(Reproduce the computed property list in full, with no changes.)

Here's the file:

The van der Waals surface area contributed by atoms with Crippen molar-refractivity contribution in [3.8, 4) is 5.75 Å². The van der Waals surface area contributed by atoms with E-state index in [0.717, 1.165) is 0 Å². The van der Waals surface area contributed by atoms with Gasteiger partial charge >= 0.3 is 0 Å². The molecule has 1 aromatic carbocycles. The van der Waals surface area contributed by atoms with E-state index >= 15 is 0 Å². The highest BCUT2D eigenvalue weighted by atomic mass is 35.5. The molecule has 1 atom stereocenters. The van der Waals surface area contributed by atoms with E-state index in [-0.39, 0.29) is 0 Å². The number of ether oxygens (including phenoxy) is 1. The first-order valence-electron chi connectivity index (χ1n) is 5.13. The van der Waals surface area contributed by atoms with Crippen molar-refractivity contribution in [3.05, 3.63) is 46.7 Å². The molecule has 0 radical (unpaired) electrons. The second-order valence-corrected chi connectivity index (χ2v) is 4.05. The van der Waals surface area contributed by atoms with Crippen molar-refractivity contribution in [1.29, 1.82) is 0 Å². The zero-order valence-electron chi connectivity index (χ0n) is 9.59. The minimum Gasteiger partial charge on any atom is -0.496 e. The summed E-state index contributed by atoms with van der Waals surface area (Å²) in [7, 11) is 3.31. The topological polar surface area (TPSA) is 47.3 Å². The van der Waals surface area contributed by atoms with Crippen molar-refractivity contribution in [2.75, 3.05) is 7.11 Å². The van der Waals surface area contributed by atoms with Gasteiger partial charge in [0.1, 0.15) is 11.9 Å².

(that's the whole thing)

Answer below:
The van der Waals surface area contributed by atoms with Crippen molar-refractivity contribution in [3.8, 4) is 5.75 Å². The van der Waals surface area contributed by atoms with E-state index in [0.717, 1.165) is 0 Å². The van der Waals surface area contributed by atoms with Gasteiger partial charge >= 0.3 is 0 Å². The molecule has 1 aromatic carbocycles. The van der Waals surface area contributed by atoms with E-state index >= 15 is 0 Å². The highest BCUT2D eigenvalue weighted by atomic mass is 35.5. The molecule has 1 atom stereocenters. The van der Waals surface area contributed by atoms with E-state index in [-0.39, 0.29) is 0 Å². The number of ether oxygens (including phenoxy) is 1. The first-order valence-electron chi connectivity index (χ1n) is 5.13. The van der Waals surface area contributed by atoms with Crippen molar-refractivity contribution in [3.05, 3.63) is 46.7 Å². The molecule has 0 radical (unpaired) electrons. The second-order valence-corrected chi connectivity index (χ2v) is 4.05. The van der Waals surface area contributed by atoms with Crippen molar-refractivity contribution in [1.29, 1.82) is 0 Å². The zero-order valence-electron chi connectivity index (χ0n) is 9.59. The minimum Gasteiger partial charge on any atom is -0.496 e. The summed E-state index contributed by atoms with van der Waals surface area (Å²) in [7, 11) is 3.31. The topological polar surface area (TPSA) is 47.3 Å². The van der Waals surface area contributed by atoms with Crippen molar-refractivity contribution in [2.75, 3.05) is 7.11 Å². The van der Waals surface area contributed by atoms with Gasteiger partial charge in [0.1, 0.15) is 11.9 Å².